Posts from March 2005

The Shake Shack

Shakeshack_1Although our firm is called Union Square Ventures, we are located between Union Square Park and Madison Square Park, a bit closer to Madison Square.

In the spring, summer and fall, the location is a major asset since we are a short walk from the Shake Shack.  And the good news is that the Shake Shack opens for the season tomorrow! CORRECTION – The Shake Shack doesn’t open until Monday.

Hpim2278So on our way from LA to San Diego yesterday, we had to visit the orignal Shake Shack.

It’s on the Pacific Coast Highway, between Newport Beach and Laguna Beach. 

The shakes were great.

The hotdogs don’t come close to what they offer in Madison Square Park.

Hpim2279They don’t sell burgers.

And the sandwiches were pretty forgetable.

But the view – well that was incredible.

Entrepreneurs are from Mars, VCs are from Venus

There was a popular book in the early 90s about the communication gaps between men and women.  I bastardized the name of that book for this post.  Although I never read the book, I believe it basically says that the way men and women think about things and talk about them are fundamentally different and unless you understand that, you are likely to have issues in a relationship.

I’ve often compared the relationship between an entreprenuer and VC to a marriage.  It’s clearly not as permanent (hopefully) and it only goes so far as an analogy, but it works to explain a lot of issues.

And there is certainly a communication gap.  VCs and their cliches (a topic I blog on weekly) can really annoy entrepreneurs.

I did that yesterday with my post on the Quick Flip.  Steve Kane, founder of Gamesville and Gamelogic, and one of the best entrepreneurs I know, took issue with some of the comments I made about Gamesville in the post.  And rightly so.  Not because I misrepresented the situation (although he thought so), but because of the language I used.

I said that "Jerry did 3 or 4 quick flips in 1999".  One of them was Gamesville.  What I was saying was the Jerry did 3 or 4 investments that resulted in quick flips in 1999.  That’s true.  Steve interpreted that as saying that Jerry was responsible for the sale of Gamesville to Lycos in 1999.  That is certainly not true.  Steve and his partner Stu were the ones who really made that deal happen.  A classic example of mars and venus at work.

But it doesn’t stop there.  I said that Gamesville was a "quick flip".  From our perspective it was.  We were in and out (holding public Lycos stock) in less than a year and made something like 5 1/2 times our investment in that time.  It was a great "quick flip" from an investors perspective.

But Steve and Stu had spent years building Gamesville and only took venture money late in the development of their company.  It was not a "quick flip" from their perspective and it was not a company that had to be flipped in order to make money.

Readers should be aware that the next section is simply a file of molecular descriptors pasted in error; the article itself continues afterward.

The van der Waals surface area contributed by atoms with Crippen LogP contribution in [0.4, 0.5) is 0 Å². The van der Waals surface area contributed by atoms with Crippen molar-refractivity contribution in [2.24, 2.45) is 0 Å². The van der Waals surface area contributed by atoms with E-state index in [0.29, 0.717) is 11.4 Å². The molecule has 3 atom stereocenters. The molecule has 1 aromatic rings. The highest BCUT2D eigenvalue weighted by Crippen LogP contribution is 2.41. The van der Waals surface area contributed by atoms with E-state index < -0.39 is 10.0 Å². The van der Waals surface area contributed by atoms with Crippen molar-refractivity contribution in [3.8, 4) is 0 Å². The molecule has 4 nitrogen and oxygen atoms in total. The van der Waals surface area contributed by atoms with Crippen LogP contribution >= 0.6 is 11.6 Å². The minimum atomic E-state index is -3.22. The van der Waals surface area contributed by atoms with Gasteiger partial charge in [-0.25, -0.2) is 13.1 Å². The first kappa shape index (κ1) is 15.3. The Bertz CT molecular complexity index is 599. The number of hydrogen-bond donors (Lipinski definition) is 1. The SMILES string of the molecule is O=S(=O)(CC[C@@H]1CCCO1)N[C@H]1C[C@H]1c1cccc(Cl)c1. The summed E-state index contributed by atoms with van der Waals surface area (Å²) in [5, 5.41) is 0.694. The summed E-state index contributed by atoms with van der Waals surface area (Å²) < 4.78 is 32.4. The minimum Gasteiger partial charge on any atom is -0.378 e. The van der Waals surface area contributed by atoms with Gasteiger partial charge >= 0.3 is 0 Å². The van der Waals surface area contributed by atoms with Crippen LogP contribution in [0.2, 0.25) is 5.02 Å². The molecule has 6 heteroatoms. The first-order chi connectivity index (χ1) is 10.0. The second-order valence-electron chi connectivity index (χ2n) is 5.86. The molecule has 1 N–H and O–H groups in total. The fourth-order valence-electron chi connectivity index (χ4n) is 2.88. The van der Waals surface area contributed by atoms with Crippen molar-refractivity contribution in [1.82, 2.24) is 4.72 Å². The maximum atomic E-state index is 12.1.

Steve is totally right to call me on this stuff.  It’s talk and cliches like this that give the VC business a bad name with many entrepreneurs.  We take credit for the investments we make and they interpret that as taking credit for the companies they build.  And that’s wrong.

So I apologize to Steve for doing that in my post yesterday.

And I am glad to lay all this out because I think its an important issue in the business.  Entrepreneurs build companies and VCs finance them.  When VCs start taking credit for the outcome, its going to create issues.

VC Cliche of the Week

Flip_1I’ve got Bubble 2.0 on my mind this week.

And so I am going back to Bubble 1.0 and thinking about what worked, what didn’t, and what we could have done differently.

One thing that worked great in Bubble 1.0 was the Quick Flip.

That’s when you invest in a company and within a year, you’ve sold out for a nice return.  Generally its around 3 to 5x.  And that’s a good return in anyone’s book.

We did that at Flatiron a lot in 1999.  Some of the names that come to mind are Vertical One to S1, Gamesville to Lycos, Abuzz to The New York Times, Patagon to Banco Santander, Liveprint to Kinkos, and Starbelly to Halo.  I am sure the list is longer than that.

In most cases the Quick Flip is made to a large established company that is looking to get in on some new technology (S1, New York Times, Banco Santander, Kinkos, Halo).

Jerry was the master of the Quick Flip at Flatiron.  In 1999, I think he did 3 or 4 of them.

I’ve never been a big fan of the Quick Flip.  It goes against my natural bias that you should go into every investment looking to build businesses.  The Quick Flip mentality is not a good one because what happens if the large companies decide they can build instead of buy and then you wake up and realize that you haven’t built a business and then what do you have?  I think the Quick Flip is part of the broader "no business model" problem that we had in spades in Web 1.0 and I am seeing more and more in Web 2.0.

But, and this is a big but, you must always recognize that venture backed companies are not sold, they are bought.  When the large company comes knocking on the door and offers a good deal, you should generally take it.

So, in summary, I think the Quick Flip mentality is dangerous, but when offered a Quick Flip, its often a good idea to take it.

Attribution – the photo at the top of this post comes from Flickr.  It was tagged "flip".

Knicks in LA

Hpim2268_1I am in LA this week mixing some work and some vacation while the kids are on spring break.

When I got back to the hotel after some meetings, I bumped into Malik Rose in the elevator.

Then I realized that the Knicks are playing the Lakers tonite at the Staples Center.

So I called The Gotham Gal and left a message for her suggesting she get the kids back to the hotel by 4pm when the players were going to leave for the game.

Hpim2269That worked out pretty well.

The kids got autographs and talked to most of the players.